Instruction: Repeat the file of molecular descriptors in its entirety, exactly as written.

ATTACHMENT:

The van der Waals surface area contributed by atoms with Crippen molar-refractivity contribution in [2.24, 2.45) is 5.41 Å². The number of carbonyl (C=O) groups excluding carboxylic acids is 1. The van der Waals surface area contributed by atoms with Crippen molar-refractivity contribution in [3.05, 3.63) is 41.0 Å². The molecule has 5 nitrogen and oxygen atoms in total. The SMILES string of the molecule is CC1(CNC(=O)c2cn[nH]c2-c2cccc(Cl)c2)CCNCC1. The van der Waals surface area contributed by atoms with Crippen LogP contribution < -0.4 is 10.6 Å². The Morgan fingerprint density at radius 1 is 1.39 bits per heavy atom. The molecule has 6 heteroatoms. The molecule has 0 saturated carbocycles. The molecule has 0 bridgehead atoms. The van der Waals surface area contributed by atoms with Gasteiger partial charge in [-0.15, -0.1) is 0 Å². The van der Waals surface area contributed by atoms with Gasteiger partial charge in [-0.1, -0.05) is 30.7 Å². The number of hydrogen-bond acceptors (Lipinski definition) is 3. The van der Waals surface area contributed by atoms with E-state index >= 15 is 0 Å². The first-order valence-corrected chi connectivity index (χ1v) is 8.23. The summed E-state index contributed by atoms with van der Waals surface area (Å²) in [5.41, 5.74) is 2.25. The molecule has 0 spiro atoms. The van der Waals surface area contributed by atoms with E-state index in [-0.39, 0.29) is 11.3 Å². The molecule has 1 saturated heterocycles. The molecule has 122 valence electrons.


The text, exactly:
The van der Waals surface area contributed by atoms with Crippen molar-refractivity contribution in [2.24, 2.45) is 5.41 Å². The number of carbonyl (C=O) groups excluding carboxylic acids is 1. The van der Waals surface area contributed by atoms with Crippen molar-refractivity contribution in [3.05, 3.63) is 41.0 Å². The molecule has 5 nitrogen and oxygen atoms in total. The SMILES string of the molecule is CC1(CNC(=O)c2cn[nH]c2-c2cccc(Cl)c2)CCNCC1. The van der Waals surface area contributed by atoms with Crippen LogP contribution < -0.4 is 10.6 Å². The Morgan fingerprint density at radius 1 is 1.39 bits per heavy atom. The molecule has 6 heteroatoms. The molecule has 0 saturated carbocycles. The molecule has 0 bridgehead atoms. The van der Waals surface area contributed by atoms with Gasteiger partial charge in [-0.15, -0.1) is 0 Å². The van der Waals surface area contributed by atoms with Gasteiger partial charge in [-0.1, -0.05) is 30.7 Å². The number of hydrogen-bond acceptors (Lipinski definition) is 3. The van der Waals surface area contributed by atoms with E-state index >= 15 is 0 Å². The first-order valence-corrected chi connectivity index (χ1v) is 8.23. The summed E-state index contributed by atoms with van der Waals surface area (Å²) in [5.41, 5.74) is 2.25. The molecule has 0 spiro atoms. The van der Waals surface area contributed by atoms with E-state index in [-0.39, 0.29) is 11.3 Å². The molecule has 1 saturated heterocycles. The molecule has 122 valence electrons.